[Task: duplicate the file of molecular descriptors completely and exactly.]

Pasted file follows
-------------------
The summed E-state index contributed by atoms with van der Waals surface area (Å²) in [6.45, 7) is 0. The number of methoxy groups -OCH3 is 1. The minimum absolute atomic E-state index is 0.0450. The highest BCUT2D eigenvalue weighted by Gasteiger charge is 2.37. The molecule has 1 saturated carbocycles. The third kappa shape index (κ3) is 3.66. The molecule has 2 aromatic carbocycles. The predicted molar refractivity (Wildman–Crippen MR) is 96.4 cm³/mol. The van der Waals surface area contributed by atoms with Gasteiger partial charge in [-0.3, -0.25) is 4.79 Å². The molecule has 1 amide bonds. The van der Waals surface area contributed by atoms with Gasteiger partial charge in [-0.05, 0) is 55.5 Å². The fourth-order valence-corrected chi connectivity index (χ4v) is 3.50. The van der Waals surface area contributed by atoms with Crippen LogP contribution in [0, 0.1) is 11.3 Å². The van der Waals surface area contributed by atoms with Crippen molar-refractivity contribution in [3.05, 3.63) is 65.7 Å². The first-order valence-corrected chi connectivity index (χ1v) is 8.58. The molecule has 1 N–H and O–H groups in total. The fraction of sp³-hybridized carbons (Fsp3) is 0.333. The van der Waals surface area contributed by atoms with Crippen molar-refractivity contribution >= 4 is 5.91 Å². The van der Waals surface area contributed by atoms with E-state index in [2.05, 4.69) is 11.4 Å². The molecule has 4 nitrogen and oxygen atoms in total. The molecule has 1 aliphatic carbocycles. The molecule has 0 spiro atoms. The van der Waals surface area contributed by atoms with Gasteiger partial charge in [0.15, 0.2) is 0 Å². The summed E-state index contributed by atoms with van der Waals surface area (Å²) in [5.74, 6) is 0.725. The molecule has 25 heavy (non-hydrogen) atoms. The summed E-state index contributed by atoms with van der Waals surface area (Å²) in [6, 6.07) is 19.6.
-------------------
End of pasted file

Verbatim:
The summed E-state index contributed by atoms with van der Waals surface area (Å²) in [6.45, 7) is 0. The number of methoxy groups -OCH3 is 1. The minimum absolute atomic E-state index is 0.0450. The highest BCUT2D eigenvalue weighted by Gasteiger charge is 2.37. The molecule has 1 saturated carbocycles. The third kappa shape index (κ3) is 3.66. The molecule has 2 aromatic carbocycles. The predicted molar refractivity (Wildman–Crippen MR) is 96.4 cm³/mol. The van der Waals surface area contributed by atoms with Gasteiger partial charge in [-0.3, -0.25) is 4.79 Å². The molecule has 1 amide bonds. The van der Waals surface area contributed by atoms with Gasteiger partial charge in [-0.05, 0) is 55.5 Å². The fourth-order valence-corrected chi connectivity index (χ4v) is 3.50. The van der Waals surface area contributed by atoms with Crippen LogP contribution in [0, 0.1) is 11.3 Å². The van der Waals surface area contributed by atoms with Crippen molar-refractivity contribution in [3.05, 3.63) is 65.7 Å². The first-order valence-corrected chi connectivity index (χ1v) is 8.58. The molecule has 1 N–H and O–H groups in total. The fraction of sp³-hybridized carbons (Fsp3) is 0.333. The van der Waals surface area contributed by atoms with Crippen molar-refractivity contribution >= 4 is 5.91 Å². The van der Waals surface area contributed by atoms with E-state index in [2.05, 4.69) is 11.4 Å². The molecule has 4 nitrogen and oxygen atoms in total. The molecule has 1 aliphatic carbocycles. The molecule has 0 spiro atoms. The van der Waals surface area contributed by atoms with Gasteiger partial charge in [0.15, 0.2) is 0 Å². The summed E-state index contributed by atoms with van der Waals surface area (Å²) in [5.74, 6) is 0.725. The molecule has 25 heavy (non-hydrogen) atoms. The summed E-state index contributed by atoms with van der Waals surface area (Å²) in [6, 6.07) is 19.6.